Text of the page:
** Which is not to deny that the 2006 Tigers wouldn't have had a lot of filling in without those guys named earlier, Granderson (a 3rd round pick, good player in 2006) and some other guys who ere in the system in 2003. But 5 of the top 6 position player WARs were aged 29 or older (granted, one of those is Inge) and Kenny Rogers (41) and Nate Robertson (28) combined for 7 WAR and Todd Jones (38) was their not very effective closer.
   12. Wahoo Sam Posted: September 14, 2017 at 09:00 PM (#5532053)
I'd say at least they have Miggy but well... it's more like Ugh, we've still got Miggy (and his contract).


Saving these comments until 2018 when Cabrera is slugging 550 and competing for another batting title. While it's REAL easy to jump on some bandwagon and bury players in their mid-30s, Cabrera is not a typical athlete. Oh, and HE HAS PLAYED HURT ALL YEAR.
   13. madvillain Posted: September 14, 2017 at 09:04 PM (#5532056)
That would mean the contract was 25 WAR for $240 M which is perfectly acceptable.


I know it's correct given the inflation in MLB, but man, that's still shocking to read.
   14. madvillain Posted: September 14, 2017 at 09:06 PM (#5532057)
That would mean the contract was 25 WAR for $240 M which is perfectly acceptable.


I know it's correct given the inflation in MLB, but man, that's still shocking to read.

Oh, and HE HAS PLAYED HURT ALL YEAR.


Yea that's actually a bad thing because he's old and broken down and is only going to get older and more broken down. At this point Tigers fans are still at the anger phase in regards to Miggy. Don't worry, this time next year you'll probably be at acceptance. White Sox might pull up out of the cellar in the Central this weekend and let you have the 3rd pick, so you got that going for you.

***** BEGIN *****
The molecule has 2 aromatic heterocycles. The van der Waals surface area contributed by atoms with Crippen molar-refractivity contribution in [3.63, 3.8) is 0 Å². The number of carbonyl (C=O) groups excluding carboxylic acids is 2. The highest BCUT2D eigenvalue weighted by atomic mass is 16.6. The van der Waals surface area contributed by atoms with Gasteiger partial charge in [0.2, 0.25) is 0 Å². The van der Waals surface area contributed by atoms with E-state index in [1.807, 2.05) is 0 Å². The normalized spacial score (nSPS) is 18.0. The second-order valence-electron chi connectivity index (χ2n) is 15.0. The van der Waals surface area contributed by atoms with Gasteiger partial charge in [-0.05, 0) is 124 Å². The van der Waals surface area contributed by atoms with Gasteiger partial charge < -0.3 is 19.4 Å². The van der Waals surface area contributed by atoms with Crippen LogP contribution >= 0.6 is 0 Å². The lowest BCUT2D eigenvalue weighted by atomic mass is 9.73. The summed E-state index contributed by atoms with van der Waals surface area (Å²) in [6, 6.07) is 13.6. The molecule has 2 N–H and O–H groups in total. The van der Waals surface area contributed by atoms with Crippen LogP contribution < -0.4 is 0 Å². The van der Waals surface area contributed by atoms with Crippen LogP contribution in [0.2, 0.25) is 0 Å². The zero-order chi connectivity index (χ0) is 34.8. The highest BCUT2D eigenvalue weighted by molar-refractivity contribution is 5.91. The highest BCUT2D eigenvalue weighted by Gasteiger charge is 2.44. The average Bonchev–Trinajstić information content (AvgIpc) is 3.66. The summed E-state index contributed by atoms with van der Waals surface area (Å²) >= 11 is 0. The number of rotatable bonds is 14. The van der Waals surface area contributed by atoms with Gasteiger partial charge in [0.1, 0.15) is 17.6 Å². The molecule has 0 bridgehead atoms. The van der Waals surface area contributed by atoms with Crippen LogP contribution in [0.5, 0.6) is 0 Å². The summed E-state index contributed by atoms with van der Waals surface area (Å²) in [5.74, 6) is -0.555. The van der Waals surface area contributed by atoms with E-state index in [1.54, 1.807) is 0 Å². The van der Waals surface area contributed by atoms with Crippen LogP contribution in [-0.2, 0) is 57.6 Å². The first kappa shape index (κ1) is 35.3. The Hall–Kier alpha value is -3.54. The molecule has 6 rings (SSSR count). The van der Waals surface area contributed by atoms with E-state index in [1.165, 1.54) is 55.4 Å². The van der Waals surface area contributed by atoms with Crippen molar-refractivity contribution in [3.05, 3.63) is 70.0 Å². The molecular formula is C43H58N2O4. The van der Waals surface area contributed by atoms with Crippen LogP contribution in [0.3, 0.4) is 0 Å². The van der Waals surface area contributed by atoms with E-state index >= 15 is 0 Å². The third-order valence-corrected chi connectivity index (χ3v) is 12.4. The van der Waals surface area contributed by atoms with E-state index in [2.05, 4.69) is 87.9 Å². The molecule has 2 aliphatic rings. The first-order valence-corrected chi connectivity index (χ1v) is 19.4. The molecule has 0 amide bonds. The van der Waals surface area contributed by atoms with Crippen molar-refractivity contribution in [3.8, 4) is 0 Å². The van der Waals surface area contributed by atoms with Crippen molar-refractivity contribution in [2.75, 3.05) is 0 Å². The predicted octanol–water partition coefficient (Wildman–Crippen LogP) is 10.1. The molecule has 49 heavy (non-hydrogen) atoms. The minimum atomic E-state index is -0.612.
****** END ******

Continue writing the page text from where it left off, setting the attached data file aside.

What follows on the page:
15. Covfefe Posted: September 14, 2017 at 10:14 PM (#5532131)
Actually, three more years on Zimmerman, Walt...

I have to admit - Zimmerman was the guy I wanted the Cubs to chase that offseason rather than Heyward.... hard to believe, but that would have worked out even more spectacularly worse. We might not have even gotten the needed game 7 rain delay pep talk.

Still, just because I'm the sort of degenerate gambler who thinks you just gotta keep doubling down - I wonder what sort of salary relief the Tigers would countenance just for purposes of ejecting JZ.

Would they eat 2/3 just for purposes of ridding him from the roster?

Don't get me wrong - I see zero silver linings or "well, he's just been unlucky" in Zimmerman... the K rate has cratered, the walks are up, the HRs are up, the velocity is down, and he's throwing BP... this would be strictly a sort of Step 1, step 2 ???, step 3 PROFIT! gamble -- but if the cost were basically a bag of balls and paying ~25 mil for 3 years of Zimmerman? I have to admit, I'm tempted (easy to be tempted when it's not your money, I guess). I think the Cubs have a window right now - they've still got a couple years where they can float more than just the Heyward albatross - where it might make for a gamble worth taking.

Of course, like I said - it looks like a shitty gamble because Zimmerman may legitimately be the worst SP in baseball... but man, he was soooo good just two year ago.
   16. Wahoo Sam Posted: September 14, 2017 at 11:41 PM (#5532194)
Yea that's actually a bad thing because he's old and broken down and is only going to get older and more broken down. At this point Tigers fans are still at the anger phase in regards to Miggy. Don't worry, this time next year you'll probably be at acceptance. White Sox might pull up out of the cellar in the Central this weekend and let you have the 3rd pick, so you got that going for you.


Condescending much?

I'm not angry. I'm prescient.
   17. Fancy Crazy Town Banana Pants Handle Posted: September 14, 2017 at 11:46 PM (#5532198)
Condescending much?

I'm not angry. I'm prescient.

Well to be fair, not all of us think you have reached the anger stage of the 5 steps yet ;)
   18. Tim D Posted: September 15, 2017 at 12:29 AM (#5532218)